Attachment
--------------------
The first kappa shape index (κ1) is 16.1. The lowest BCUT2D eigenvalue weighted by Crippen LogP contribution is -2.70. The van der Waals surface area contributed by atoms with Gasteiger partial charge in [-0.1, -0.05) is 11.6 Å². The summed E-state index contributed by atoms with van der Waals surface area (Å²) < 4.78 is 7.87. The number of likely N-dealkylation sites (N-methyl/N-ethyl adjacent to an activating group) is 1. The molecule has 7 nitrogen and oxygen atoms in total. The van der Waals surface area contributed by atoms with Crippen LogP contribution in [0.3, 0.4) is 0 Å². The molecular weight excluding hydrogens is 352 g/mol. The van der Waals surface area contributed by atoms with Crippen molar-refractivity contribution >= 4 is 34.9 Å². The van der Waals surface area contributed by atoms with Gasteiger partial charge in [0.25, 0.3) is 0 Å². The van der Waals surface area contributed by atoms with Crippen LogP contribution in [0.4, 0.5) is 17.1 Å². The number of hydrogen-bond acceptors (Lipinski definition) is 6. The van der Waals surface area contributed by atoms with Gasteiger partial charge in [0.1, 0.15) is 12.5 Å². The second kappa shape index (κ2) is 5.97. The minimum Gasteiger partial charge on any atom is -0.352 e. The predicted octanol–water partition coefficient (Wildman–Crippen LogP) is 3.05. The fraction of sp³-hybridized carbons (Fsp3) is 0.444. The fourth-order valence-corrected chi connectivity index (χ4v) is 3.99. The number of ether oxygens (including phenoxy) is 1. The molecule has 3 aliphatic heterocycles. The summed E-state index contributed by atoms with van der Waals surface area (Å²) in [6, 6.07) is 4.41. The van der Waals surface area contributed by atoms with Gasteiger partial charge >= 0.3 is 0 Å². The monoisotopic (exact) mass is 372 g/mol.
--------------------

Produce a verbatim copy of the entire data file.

The first kappa shape index (κ1) is 16.1. The lowest BCUT2D eigenvalue weighted by Crippen LogP contribution is -2.70. The van der Waals surface area contributed by atoms with Gasteiger partial charge in [-0.1, -0.05) is 11.6 Å². The summed E-state index contributed by atoms with van der Waals surface area (Å²) < 4.78 is 7.87. The number of likely N-dealkylation sites (N-methyl/N-ethyl adjacent to an activating group) is 1. The molecule has 7 nitrogen and oxygen atoms in total. The van der Waals surface area contributed by atoms with Crippen LogP contribution in [0.3, 0.4) is 0 Å². The molecular weight excluding hydrogens is 352 g/mol. The van der Waals surface area contributed by atoms with Crippen molar-refractivity contribution >= 4 is 34.9 Å². The van der Waals surface area contributed by atoms with Gasteiger partial charge in [0.25, 0.3) is 0 Å². The van der Waals surface area contributed by atoms with Crippen LogP contribution in [0.4, 0.5) is 17.1 Å². The number of hydrogen-bond acceptors (Lipinski definition) is 6. The van der Waals surface area contributed by atoms with Gasteiger partial charge in [0.1, 0.15) is 12.5 Å². The second kappa shape index (κ2) is 5.97. The minimum Gasteiger partial charge on any atom is -0.352 e. The predicted octanol–water partition coefficient (Wildman–Crippen LogP) is 3.05. The fraction of sp³-hybridized carbons (Fsp3) is 0.444. The fourth-order valence-corrected chi connectivity index (χ4v) is 3.99. The number of ether oxygens (including phenoxy) is 1. The molecule has 3 aliphatic heterocycles. The summed E-state index contributed by atoms with van der Waals surface area (Å²) in [6, 6.07) is 4.41. The van der Waals surface area contributed by atoms with Gasteiger partial charge >= 0.3 is 0 Å². The monoisotopic (exact) mass is 372 g/mol.